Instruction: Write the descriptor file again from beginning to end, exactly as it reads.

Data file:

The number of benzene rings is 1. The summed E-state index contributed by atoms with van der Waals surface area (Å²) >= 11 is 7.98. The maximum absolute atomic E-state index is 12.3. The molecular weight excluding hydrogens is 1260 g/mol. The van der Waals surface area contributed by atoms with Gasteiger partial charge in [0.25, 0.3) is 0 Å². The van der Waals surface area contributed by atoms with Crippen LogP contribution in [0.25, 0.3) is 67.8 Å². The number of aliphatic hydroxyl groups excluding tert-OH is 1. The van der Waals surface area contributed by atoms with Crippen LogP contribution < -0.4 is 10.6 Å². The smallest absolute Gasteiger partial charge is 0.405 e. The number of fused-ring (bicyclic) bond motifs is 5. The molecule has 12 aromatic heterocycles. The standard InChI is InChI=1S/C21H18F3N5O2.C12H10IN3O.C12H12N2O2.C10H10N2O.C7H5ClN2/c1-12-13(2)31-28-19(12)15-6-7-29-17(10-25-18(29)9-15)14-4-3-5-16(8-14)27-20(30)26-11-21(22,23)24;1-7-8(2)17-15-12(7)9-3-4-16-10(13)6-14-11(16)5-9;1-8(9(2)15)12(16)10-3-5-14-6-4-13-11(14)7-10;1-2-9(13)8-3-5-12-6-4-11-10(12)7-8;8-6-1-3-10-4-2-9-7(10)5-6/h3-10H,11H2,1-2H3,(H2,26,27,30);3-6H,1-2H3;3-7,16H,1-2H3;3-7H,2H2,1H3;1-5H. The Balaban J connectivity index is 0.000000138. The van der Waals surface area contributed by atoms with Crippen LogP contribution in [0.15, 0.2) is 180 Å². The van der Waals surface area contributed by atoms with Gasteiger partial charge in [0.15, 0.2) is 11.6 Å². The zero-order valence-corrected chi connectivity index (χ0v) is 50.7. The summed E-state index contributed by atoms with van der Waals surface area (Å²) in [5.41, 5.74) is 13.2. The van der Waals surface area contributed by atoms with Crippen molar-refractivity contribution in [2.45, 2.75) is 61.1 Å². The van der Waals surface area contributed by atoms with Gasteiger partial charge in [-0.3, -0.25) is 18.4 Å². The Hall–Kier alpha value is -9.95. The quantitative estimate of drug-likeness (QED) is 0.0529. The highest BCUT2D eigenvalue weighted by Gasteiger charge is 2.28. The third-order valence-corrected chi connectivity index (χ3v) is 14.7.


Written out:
The number of benzene rings is 1. The summed E-state index contributed by atoms with van der Waals surface area (Å²) >= 11 is 7.98. The maximum absolute atomic E-state index is 12.3. The molecular weight excluding hydrogens is 1260 g/mol. The van der Waals surface area contributed by atoms with Gasteiger partial charge in [0.25, 0.3) is 0 Å². The van der Waals surface area contributed by atoms with Crippen LogP contribution in [0.25, 0.3) is 67.8 Å². The number of aliphatic hydroxyl groups excluding tert-OH is 1. The van der Waals surface area contributed by atoms with Crippen LogP contribution < -0.4 is 10.6 Å². The smallest absolute Gasteiger partial charge is 0.405 e. The number of fused-ring (bicyclic) bond motifs is 5. The molecule has 12 aromatic heterocycles. The standard InChI is InChI=1S/C21H18F3N5O2.C12H10IN3O.C12H12N2O2.C10H10N2O.C7H5ClN2/c1-12-13(2)31-28-19(12)15-6-7-29-17(10-25-18(29)9-15)14-4-3-5-16(8-14)27-20(30)26-11-21(22,23)24;1-7-8(2)17-15-12(7)9-3-4-16-10(13)6-14-11(16)5-9;1-8(9(2)15)12(16)10-3-5-14-6-4-13-11(14)7-10;1-2-9(13)8-3-5-12-6-4-11-10(12)7-8;8-6-1-3-10-4-2-9-7(10)5-6/h3-10H,11H2,1-2H3,(H2,26,27,30);3-6H,1-2H3;3-7,16H,1-2H3;3-7H,2H2,1H3;1-5H. The Balaban J connectivity index is 0.000000138. The van der Waals surface area contributed by atoms with Crippen LogP contribution in [0.15, 0.2) is 180 Å². The van der Waals surface area contributed by atoms with Gasteiger partial charge in [0.15, 0.2) is 11.6 Å². The zero-order valence-corrected chi connectivity index (χ0v) is 50.7. The summed E-state index contributed by atoms with van der Waals surface area (Å²) in [5.41, 5.74) is 13.2. The van der Waals surface area contributed by atoms with Crippen molar-refractivity contribution in [2.45, 2.75) is 61.1 Å². The van der Waals surface area contributed by atoms with Gasteiger partial charge in [-0.3, -0.25) is 18.4 Å². The Hall–Kier alpha value is -9.95. The quantitative estimate of drug-likeness (QED) is 0.0529. The highest BCUT2D eigenvalue weighted by Gasteiger charge is 2.28. The third-order valence-corrected chi connectivity index (χ3v) is 14.7.